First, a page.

Book Title: Freeways To Flip-Flops: A Family’s Year of Gutsy Living on a Tropical Island
Author: Sonia Marsh
Publisher: Gutsy Publications
Format Reviewed: eBook
Published On: Aug 5, 2012
Length: 330 pages
Price: $4.99 on Amazon.com
Genre: Non-Fiction; Travel; Essays
Book description, taken from Amazon.com:
What do you do when life in sunny Southern California starts to seem plastic, materialistic and just plain hellish? For Sonia and Duke Marsh, the answer was to sell their worldly goods and move to an unspoiled, simpler life with their three sons in Belize, Central America, a third-world country without all the comforts and distractions of life in the developed world. Sonia hopes the move will bring her shattered family back together. She feels her sons slipping away from her, and her overworked husband never has time for her or the boys.
Instead, things begin to go wrong immediately. The home they initially rented isn’t available, so the family is forced to take up residence in a primitive, bug-infested shack. Duke’s telecommuting plans prove impractical because of unreliable Internet access, and he loses his job. Middle son Alec – always a conscientious, polite, tractable child – misses his friends and has trouble adjusting. As the days turn into months, Sonia finds herself questioning the family’s decision to move on a nearly daily basis.
This is the story of one family’s search for paradise. In this memoir, Sonia chronicles a year of defeats, fears and setbacks – and also the ultimate triumph of seeing once-frayed family ties grow back stronger from shared challenges and misfortunes. For Sonia, paradise turned out not to be a place, but an appreciation of life’s simple pleasures – a close-knit family and three well-adjusted sons with a global outlook on life.
How many of us have dreamed about moving to a tropical island paradise to spend the remainder of our days relaxing by the crystal clear water, enjoying a cool drink with a little pink umbrella sticking out of the glass, and sleeping at night with the sound of waves lapping onto the beach mere feet from our rooms?
I purchased Sonia Marsh’s book, Freeways to Flip-Flops, from Amazon when it came out in eBook format in August. I’ve been a fan of Sonia’s blog, Gutsy Living, for quite some time now and knew she was finishing a book about her family’s move to Belize, a tropical country just south of Mexico. The location has long intrigued me so I was interested in learning what Sonia discovered during her time in that country, hoping her words would help me decide whether or not it was a place I at least want to visit.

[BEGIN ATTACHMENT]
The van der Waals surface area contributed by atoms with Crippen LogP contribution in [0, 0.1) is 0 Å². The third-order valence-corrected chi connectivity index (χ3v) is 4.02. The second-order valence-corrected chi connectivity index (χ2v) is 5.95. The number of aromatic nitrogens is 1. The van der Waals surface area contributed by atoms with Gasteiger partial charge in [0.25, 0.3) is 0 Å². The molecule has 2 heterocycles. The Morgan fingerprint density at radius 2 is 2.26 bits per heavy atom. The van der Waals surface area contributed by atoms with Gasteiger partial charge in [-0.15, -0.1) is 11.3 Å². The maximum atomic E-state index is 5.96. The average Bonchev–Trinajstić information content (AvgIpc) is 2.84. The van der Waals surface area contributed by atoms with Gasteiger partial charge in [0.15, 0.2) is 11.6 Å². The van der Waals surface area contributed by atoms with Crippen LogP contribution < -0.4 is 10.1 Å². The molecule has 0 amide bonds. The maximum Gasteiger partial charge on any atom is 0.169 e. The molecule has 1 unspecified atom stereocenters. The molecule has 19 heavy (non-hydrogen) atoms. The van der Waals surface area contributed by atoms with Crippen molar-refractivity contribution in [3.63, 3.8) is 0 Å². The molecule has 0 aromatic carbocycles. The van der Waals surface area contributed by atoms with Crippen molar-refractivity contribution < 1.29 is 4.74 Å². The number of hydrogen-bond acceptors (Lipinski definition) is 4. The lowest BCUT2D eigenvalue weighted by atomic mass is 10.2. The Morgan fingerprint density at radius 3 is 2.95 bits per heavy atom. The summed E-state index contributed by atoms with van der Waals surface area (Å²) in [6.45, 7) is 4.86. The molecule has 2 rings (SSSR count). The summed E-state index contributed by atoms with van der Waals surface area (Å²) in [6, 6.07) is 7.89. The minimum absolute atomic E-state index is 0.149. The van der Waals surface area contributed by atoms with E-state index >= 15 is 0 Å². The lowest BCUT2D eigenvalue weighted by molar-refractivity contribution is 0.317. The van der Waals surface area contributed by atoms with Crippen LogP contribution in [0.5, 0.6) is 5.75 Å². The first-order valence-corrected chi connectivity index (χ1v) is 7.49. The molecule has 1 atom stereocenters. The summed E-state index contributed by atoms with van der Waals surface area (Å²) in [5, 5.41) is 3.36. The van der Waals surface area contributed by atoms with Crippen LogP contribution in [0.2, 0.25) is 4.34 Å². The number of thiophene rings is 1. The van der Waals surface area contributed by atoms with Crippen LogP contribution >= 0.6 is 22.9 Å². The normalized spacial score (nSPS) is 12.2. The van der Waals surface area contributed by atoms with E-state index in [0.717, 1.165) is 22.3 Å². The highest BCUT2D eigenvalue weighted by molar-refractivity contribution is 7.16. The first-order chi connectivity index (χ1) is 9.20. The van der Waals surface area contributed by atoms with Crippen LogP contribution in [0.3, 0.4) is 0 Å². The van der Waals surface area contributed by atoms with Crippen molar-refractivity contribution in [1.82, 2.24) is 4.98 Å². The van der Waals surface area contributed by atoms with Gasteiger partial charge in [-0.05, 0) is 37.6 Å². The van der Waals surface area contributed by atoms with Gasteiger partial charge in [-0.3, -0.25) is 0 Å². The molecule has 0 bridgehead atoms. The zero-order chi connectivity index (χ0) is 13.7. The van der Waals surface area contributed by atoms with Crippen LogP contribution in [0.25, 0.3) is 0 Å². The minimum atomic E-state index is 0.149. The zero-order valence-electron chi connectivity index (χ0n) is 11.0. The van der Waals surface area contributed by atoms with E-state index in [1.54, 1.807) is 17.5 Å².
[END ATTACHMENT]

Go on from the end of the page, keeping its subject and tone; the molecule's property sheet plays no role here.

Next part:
I was not disappointed with the book. Sonia relates the story of her family, warts and all, and how she and her husband decided to uproot everyone from their comfortable life in California and transplant them, hook, line, and sinker, to a small island where internet signals were hit-and-miss, food was not always in abundant supply, and tropical breezes could very quickly become hurricane-force winds, knocking out power and turning small boats upside down in a matter of minutes.
Sonia tells her story in a down-to-earth voice, sparing the reader nothing when it comes to documenting the tensions that can abound in a home with three adolescent boys, a husband and a wife, all trying to figure out their places in the world. Sometimes I felt like a voyeur, peeking in the Marsh’s window and witnessing a sibling argument, harsh words between mother and son, or a make-up hug between a husband and wife after a disagreement.
As I followed the family through their months in Belize, I realized that paradise is indeed a place inside us, a feeling of peacefulness and wholeness rather than a physical location, just as Sonia said that she realized something similar. I also realized that uprooting an entire family, including teens and pre-teens, to a foreign land is not something I would want to attempt. However my family is grown now and I’m on my own—so who knows?
If you are interested in reading about real life on a tropical island (not the travel brochure air-brushed versions of life that promoters would like us to believe exists), then I highly recommend that you add Freeways to Flip-Flops to your list of books to read.
Four glasses of wine—a book worth reading, whether or not you are considering a life-changing move in the foreseeable future.